What should children be able to learn at school? Are math, reading, and science enough for the 21st century? From the earliest learners to adolescents, students across age groups are missing out on critical learning opportunities. These opportunities are those that help us develop a range of skills, essential to tackle the challenges of our dynamic, rapidly growing world and transform us into our “better selves”—mindful, empathetic, critical-thinking, creative, and collaborative beings.
In the past two decades, there has been a global movement toward rethinking the learning opportunities children need to thrive in their lives, careers, and make meaningful contributions to their local and global communities. As a result, national curricula and policies have increasingly reflected learning approaches that focus on the development of the whole person, providing students with opportunities to develop a broad range of skills.
Governments have recognized the importance of areas such as social and emotional learning, culture and the arts, and health and nutrition in 21st century education. In a mapping database of national policies in 102 countries launched by the Center for Universal Education (CUE) at Brookings, nearly 80 percent have included breadth of skills somewhere in their national education mission statements, curriculum, or other policy documents. For example, South Africa’s national curriculum statement indicates that, upon completing formal education, students should be able to identify and solve problems and make decisions using critical and creative thinking as well as work in collaborative environments. It further states that students should learn to communicate effectively through the use of visual, symbolic, and language skills; be able to use science and technology; and demonstrate responsibility toward the environment, the health of others, and an understanding of the world
Despite ambitions such as these, many students continue to learn in traditional school environments where they sit at desks, passively listen to a teacher’s lecture, and memorize a limited curriculum that is further reinforced through often outdated assessment practices. Teachers often receive little professional support to deliver a balanced curriculum and may, if curriculum and pedagogies are not updated and resourced, continue to use instructional practices that emphasize memorization and repetition. Students in these settings tend to spend most of their class time bored and disengaged. In other cases, students are burdened with an excessive amount of content. Students in these learning environments are unable to learn at their own pace often leading to delays in the development of critical skills.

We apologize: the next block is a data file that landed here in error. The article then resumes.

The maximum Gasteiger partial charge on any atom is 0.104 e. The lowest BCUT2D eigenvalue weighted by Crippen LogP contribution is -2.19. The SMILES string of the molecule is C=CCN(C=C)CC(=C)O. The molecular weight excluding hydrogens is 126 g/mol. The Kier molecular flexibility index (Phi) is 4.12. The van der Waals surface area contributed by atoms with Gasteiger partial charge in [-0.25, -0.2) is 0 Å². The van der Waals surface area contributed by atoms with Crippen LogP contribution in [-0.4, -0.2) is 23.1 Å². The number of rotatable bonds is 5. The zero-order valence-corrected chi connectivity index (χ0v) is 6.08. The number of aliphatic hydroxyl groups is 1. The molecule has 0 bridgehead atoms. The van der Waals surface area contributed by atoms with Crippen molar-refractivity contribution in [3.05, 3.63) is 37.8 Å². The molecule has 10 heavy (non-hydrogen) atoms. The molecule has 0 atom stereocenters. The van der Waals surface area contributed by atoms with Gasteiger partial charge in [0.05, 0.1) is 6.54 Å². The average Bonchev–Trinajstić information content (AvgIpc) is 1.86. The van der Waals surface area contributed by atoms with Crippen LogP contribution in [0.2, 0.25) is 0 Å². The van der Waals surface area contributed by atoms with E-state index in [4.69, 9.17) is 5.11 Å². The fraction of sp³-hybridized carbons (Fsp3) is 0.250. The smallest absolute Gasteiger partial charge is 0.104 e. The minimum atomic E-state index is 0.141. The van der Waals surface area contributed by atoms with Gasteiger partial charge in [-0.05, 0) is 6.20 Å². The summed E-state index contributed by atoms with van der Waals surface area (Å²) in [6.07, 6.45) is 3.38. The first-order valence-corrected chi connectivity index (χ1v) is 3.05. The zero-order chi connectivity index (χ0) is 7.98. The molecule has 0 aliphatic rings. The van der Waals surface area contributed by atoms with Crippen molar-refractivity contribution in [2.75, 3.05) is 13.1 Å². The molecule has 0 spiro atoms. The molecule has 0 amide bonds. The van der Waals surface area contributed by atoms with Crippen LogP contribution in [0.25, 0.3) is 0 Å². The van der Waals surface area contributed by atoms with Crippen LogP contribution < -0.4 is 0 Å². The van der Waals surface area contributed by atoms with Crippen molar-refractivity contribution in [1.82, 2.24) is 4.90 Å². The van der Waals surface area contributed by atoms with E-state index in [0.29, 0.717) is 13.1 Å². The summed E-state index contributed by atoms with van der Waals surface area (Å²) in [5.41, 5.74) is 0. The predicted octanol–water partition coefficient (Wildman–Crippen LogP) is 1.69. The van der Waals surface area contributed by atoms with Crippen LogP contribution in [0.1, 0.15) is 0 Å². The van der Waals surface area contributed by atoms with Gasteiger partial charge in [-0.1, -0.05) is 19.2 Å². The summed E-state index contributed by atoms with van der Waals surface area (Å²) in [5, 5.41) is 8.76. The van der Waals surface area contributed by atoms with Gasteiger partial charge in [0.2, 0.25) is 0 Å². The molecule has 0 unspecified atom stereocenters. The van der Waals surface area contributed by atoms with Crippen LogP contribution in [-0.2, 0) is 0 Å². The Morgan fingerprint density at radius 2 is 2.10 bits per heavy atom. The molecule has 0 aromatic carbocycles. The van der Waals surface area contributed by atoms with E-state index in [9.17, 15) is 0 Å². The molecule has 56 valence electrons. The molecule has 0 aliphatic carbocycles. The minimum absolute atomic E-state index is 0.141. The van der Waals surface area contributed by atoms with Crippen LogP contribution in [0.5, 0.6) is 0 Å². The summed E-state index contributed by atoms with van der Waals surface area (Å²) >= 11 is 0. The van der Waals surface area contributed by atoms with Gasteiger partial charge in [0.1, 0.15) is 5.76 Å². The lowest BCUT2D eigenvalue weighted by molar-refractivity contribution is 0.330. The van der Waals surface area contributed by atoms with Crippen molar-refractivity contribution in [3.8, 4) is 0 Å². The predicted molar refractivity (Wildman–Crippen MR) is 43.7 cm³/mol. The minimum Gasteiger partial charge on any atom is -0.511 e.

All children deserve to have quality learning opportunities to develop to their full potential, an idea that is reinforced by the Sustainable Development Goals, in particular Goal 4 on education. Aligning national goals with classroom practice and ensuring that teachers have the ability to teach breadth of skills—shifting from a narrow focus on literacy and numeracy—is an important step toward preparing students to tackle 21st century challenges.
During the early discussions of the Learning Metrics Task Force (LMTF), the idea emerged that although we cannot measure all of the learning outcomes that are important—defined by LMTF as seven domains of learningfrom early childhood to lower secondary education—we could aim to measure the learning opportunities in all of these domains. As a starting point, this would include what is covered in national curricula, but would then examine national examinations, learning materials, and school and classroom practices.
As part of the Skills for a Changing World project focused on the breadth of skills needed for a healthy, vibrant society, CUE and Education International are working together with academics, policymakers, teachers, and civil society leaders. Using the LMTF seven domains of learning as a base for analysis, we are investigating what learning opportunities are being offered to students in each of these domains. Together with an international working group, we are developing a set of tools that governments, teachers, and researchers can use to explore how a breadth of learning opportunities is being articulated at the national level and how that vision is delivered at the classroom level. Recently, EI convened teacher workshops in Zambia and Kenya to develop tools for primary and secondary teachers to assess the breadth of learning opportunities and resources available in their schools. Through document analysis, surveys, and observations, these tools will paint a picture of what classrooms look like in the context of the national goals for education.
Now more than ever, children require a new generation of skills to navigate various contexts within our dynamic environment. We have seen over the past decades that access to literacy and numeracy is not enough. Ensuring that the application of education systems provide children with opportunities to develop a broader set of skills for life, learning, and work will allow them to participate effectively and make meaningful contributions to their societies and the world. For this reason, we hope that these tools will help countries reflect on how the LMTF seven domains are addressed in national curricula, teacher training, assessments and examinations, and teaching and learning processes—all factors in the education system that affect children’s learning environments.
Originally published by Brookings